This is an application from the Washington University Discovery Site to continue participation in the MAPP Research Network. The MAPP was launched in October 2008 to better understand urologic chronic pelvic pain syndromes (UCPPS), which include interstitial cystitis/ bladder pain syndrome (IC/BPS) in men and women, and chronic prostatitis/ chronic pelvic pain syndrome (CP/CPPS) in men. Through a wide range of scientific discovery projects in Phase 1 of the MAPP, we have better understanding of the phenotype subgroups, biomarkers, epidemiological factors of symptom exacerbation ("flare"), physiological correlates of UCPPS pain (e.g. quantitative sensory testing, anatomic and functional neuroimaging), and mechanistic underpinnings of pelvic pain, using preclinical models that recapitulated the key clinical symptoms of UCPPS. The Washington University Discovery Site has been particularly productive. We have nine publications so far, covering key areas such as UCPPS phenotypes, flares, infectious, and animal studies of bladder pain. We have met and exceeded our recruitment target by 25%. In fact, we have recruited more UCPPS and healthy controls than any other sites. We also have a 97% success rate in collecting biospecimens for the biomarker studies. For MAPP-II, we propose the following five specific aims:
Aim 1 : To conduct a Symptom Patterns Study across the MAPP Research Network. Preliminary data suggested that certain subgroups of UCPPS participants tend to improve their symptoms over the course of six months, whereas other subgroups tend to worsen. Here we propose a prospective observational study to identify phenotypic factors associated with worsening and/or improvement of urinary and non-urinary symptoms over a longer period of three years. The proposed study is important for many reasons. At the most basic level, it would be helpful to be able to accurately predict the clinical course of UCPPS symptoms for individual patients. This information is vital to guide management decisions. Having a better understanding of the UCPPS endo-phenotypes would be crucial to developing more effective and personalized treatments. In addition, we will propose the following expanded assessment to enhance the core Symptom Patterns Study:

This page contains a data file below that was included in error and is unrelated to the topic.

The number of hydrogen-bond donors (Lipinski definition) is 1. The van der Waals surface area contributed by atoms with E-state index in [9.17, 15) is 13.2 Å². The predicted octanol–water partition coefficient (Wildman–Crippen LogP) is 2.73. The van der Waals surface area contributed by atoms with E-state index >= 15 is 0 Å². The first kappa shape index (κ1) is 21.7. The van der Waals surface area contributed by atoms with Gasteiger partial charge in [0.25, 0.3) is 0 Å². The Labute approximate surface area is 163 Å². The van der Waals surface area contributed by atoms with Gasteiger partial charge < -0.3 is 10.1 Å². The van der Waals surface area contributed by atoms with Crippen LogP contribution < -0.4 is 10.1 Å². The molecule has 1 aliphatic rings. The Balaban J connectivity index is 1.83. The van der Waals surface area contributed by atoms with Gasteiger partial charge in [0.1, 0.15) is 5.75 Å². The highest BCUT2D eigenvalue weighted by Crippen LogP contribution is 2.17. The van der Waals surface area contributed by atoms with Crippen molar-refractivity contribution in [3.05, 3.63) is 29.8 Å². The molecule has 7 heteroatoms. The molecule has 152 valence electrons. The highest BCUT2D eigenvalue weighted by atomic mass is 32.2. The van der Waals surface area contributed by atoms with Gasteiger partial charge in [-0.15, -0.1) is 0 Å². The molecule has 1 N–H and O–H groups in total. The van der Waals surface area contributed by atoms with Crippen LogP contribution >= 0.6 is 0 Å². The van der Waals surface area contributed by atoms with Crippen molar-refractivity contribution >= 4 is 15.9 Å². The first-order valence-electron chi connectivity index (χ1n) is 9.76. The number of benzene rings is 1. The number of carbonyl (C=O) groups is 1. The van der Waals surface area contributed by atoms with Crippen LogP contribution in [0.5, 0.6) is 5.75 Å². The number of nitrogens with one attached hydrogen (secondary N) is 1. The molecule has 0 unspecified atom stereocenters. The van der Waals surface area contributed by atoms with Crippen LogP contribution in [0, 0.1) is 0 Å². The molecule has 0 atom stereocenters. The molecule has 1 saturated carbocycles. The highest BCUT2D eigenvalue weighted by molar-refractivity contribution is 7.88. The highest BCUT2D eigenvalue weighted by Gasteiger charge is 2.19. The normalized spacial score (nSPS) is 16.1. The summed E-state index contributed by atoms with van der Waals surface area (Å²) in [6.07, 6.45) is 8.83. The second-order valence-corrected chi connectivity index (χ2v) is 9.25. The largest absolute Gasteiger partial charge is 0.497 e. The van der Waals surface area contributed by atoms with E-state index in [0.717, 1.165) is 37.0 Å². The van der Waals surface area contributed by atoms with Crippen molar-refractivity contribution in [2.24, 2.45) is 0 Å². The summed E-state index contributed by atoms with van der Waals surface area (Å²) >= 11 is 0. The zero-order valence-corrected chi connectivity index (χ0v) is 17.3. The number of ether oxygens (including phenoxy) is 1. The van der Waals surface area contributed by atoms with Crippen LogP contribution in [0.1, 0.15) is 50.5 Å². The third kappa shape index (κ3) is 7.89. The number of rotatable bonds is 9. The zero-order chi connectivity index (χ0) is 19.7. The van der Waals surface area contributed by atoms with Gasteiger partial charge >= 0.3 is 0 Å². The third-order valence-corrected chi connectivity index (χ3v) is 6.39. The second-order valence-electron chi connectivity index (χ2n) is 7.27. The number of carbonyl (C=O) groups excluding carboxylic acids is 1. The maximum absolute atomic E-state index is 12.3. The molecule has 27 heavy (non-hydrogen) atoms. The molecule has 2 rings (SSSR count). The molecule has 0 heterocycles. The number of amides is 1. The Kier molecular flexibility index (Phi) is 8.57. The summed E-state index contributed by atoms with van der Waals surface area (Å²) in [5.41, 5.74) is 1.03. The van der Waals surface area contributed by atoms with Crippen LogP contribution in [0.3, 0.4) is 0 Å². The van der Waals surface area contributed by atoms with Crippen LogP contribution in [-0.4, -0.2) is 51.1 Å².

Aim 2 : Expanded Assessment of Quantitative Sensory Testing, Pelvic Floor, and Somatic Burden.
Aim 3 : An expanded assessment of UCPPS symptom flares (exacerbation of UCPPS symptoms) Aim 4: Urinary Metabolomic Profiles of UCPPS Aim 5: Bi-directional Translational Study Using Preclinical Models
This is an application from the Washington University Discovery Site to continue participation in the MAPP Research Network. This study will examine the biology and pathophysiology of symptoms associated with urologic chronic pelvic pain syndromes (which include interstitial cystitis and chronic prostatitis).
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